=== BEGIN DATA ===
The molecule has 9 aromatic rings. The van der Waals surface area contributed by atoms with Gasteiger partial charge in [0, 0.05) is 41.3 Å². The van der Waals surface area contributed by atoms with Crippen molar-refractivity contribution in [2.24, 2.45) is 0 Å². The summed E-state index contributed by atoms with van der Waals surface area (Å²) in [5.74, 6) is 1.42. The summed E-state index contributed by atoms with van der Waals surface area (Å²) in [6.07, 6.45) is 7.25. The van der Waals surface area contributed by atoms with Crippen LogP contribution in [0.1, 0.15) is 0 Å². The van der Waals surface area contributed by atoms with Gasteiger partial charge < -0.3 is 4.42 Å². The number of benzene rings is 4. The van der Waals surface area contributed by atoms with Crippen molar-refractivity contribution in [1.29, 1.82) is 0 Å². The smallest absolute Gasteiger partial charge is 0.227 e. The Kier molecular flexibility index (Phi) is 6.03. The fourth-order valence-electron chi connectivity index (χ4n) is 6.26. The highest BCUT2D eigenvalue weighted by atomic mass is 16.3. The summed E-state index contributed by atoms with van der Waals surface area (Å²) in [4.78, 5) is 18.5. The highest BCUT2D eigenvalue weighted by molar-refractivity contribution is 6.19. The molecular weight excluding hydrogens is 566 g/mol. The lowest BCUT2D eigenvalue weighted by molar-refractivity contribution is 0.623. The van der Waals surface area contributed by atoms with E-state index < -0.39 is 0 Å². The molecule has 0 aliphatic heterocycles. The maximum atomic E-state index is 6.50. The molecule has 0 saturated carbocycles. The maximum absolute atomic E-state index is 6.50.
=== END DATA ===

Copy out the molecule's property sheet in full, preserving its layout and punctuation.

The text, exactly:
The molecule has 9 aromatic rings. The van der Waals surface area contributed by atoms with Gasteiger partial charge in [0, 0.05) is 41.3 Å². The van der Waals surface area contributed by atoms with Crippen molar-refractivity contribution in [2.24, 2.45) is 0 Å². The summed E-state index contributed by atoms with van der Waals surface area (Å²) in [5.74, 6) is 1.42. The summed E-state index contributed by atoms with van der Waals surface area (Å²) in [6.07, 6.45) is 7.25. The van der Waals surface area contributed by atoms with Crippen LogP contribution in [0.1, 0.15) is 0 Å². The van der Waals surface area contributed by atoms with Gasteiger partial charge < -0.3 is 4.42 Å². The number of benzene rings is 4. The van der Waals surface area contributed by atoms with Crippen molar-refractivity contribution in [1.29, 1.82) is 0 Å². The smallest absolute Gasteiger partial charge is 0.227 e. The Kier molecular flexibility index (Phi) is 6.03. The fourth-order valence-electron chi connectivity index (χ4n) is 6.26. The highest BCUT2D eigenvalue weighted by atomic mass is 16.3. The summed E-state index contributed by atoms with van der Waals surface area (Å²) in [4.78, 5) is 18.5. The highest BCUT2D eigenvalue weighted by molar-refractivity contribution is 6.19. The molecular weight excluding hydrogens is 566 g/mol. The lowest BCUT2D eigenvalue weighted by molar-refractivity contribution is 0.623. The van der Waals surface area contributed by atoms with E-state index < -0.39 is 0 Å². The molecule has 0 aliphatic heterocycles. The maximum atomic E-state index is 6.50. The molecule has 0 saturated carbocycles. The maximum absolute atomic E-state index is 6.50.